Stephen King says that if you want to be a writer, there are two things you must do: read a lot and write a lot. This is about the “read a lot” part. I include reading lists and book reviews that will help you do business more effectively and write better for business.
In this post, I point you to reviews of The Innovation Code, Getting to “Yes And”: The Art of Business Improv, Everybody Lies: Big Data, Little Data, And What The Internet Can Tell Us About Who We Really Are, Making Big Decisions Better: How to Set and Simplify Business Strategy, and What to Do When Machines Do Everything.
“When it comes to innovation, it is no different. Jeff DeGraff writes in The Innovation Code, ‘Your dominant worldview is your biggest strength—the quality that makes you stand out from other people.’ He adds, ‘On the other hand, your dominate worldview is holding you back. Your defining quality is also your greatest weakness. The problem is that our dominate worldviews overpower all other points of view.’ And it distorts reality as we miss the bigger picture.”
“Improvisation, or the art form called improv, may call to mind comedy shows but it is now also a serious business tool. Organizations are using it to foster team work, collaboration, positive engagement and mindfulness, says Bob Kulhan, founder and CEO of Business Improv, who is also a part-time comedian and an adjunct professor at Duke University and Columbia Business School. Kulhan describes his strategies in his new book, ‘Yes And’: The Art of Business Improvisation, which he co-authored with Chuck Crisafulli.”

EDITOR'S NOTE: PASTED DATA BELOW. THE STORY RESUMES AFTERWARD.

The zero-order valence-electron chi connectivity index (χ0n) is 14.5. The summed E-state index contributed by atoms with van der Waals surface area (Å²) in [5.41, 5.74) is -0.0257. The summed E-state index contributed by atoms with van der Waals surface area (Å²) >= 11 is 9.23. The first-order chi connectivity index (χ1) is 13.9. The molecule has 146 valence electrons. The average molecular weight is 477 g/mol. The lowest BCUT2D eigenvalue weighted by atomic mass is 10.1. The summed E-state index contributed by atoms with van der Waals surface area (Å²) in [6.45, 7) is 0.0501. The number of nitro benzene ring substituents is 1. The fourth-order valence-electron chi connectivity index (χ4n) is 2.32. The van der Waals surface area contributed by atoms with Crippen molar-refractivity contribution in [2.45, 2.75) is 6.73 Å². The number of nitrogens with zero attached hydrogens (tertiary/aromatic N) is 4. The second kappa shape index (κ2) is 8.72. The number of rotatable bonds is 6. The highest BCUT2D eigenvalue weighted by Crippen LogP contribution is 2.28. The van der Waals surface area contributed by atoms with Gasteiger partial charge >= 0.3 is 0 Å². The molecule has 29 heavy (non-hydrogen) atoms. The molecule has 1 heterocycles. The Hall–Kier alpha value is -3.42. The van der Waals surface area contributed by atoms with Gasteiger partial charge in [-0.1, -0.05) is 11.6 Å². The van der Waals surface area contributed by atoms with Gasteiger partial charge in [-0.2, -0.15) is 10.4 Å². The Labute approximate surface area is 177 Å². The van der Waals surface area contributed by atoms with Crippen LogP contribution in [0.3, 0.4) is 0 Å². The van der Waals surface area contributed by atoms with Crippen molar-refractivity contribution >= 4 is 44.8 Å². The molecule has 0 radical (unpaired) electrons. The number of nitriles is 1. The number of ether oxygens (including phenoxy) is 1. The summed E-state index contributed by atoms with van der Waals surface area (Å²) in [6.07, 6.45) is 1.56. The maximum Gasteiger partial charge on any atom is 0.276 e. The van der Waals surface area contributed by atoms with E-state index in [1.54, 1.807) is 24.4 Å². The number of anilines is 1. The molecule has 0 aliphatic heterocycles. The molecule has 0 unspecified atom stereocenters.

“This post is an adapted excerpt from ‘Everybody Lies: Big Data, Little Data, And What The Internet Can Tell Us About Who We Really Are,’ by Seth Stephens-Davidowitz (May 2017, Dey Street Books). Stephens-Davidowitz is a New York Times op-ed contributor, a visiting lecturer at The Wharton School, and a former Google data scientist. He received a BA in philosophy from Stanford, where he graduated Phi Beta Kappa, and a PhD in economics from Harvard. His research, which uses new, big data sources to uncover hidden behaviors and attitudes, has appeared in the Journal of Public Economics and other prestigious publications. He lives in New York City.”
“I’ve read many books on strategy. There are many that are theoretical. I enjoy them and think about the implications. But there are a few that are actionable. As a CEO, I can use aspects of them immediately. That’s what I found when I read Tim Lewko’s new book, Making Big Decisions Better: How to Set and Simplify Business Strategy. Tim Lewko is the CEO of Thinking Dimensions Group, and his book goes right to the core of setting strategy that you can implement immediately.”
“Overall, the authors are optimistic about the future, reminding us that we’ve been here before. Automation anxieties have been with us ever since the 1810s, when the so-called Luddites smashed the new weaving machines that were threatening their textile jobs, and they continued to resurface over the past two centuries right along with advances in technology.”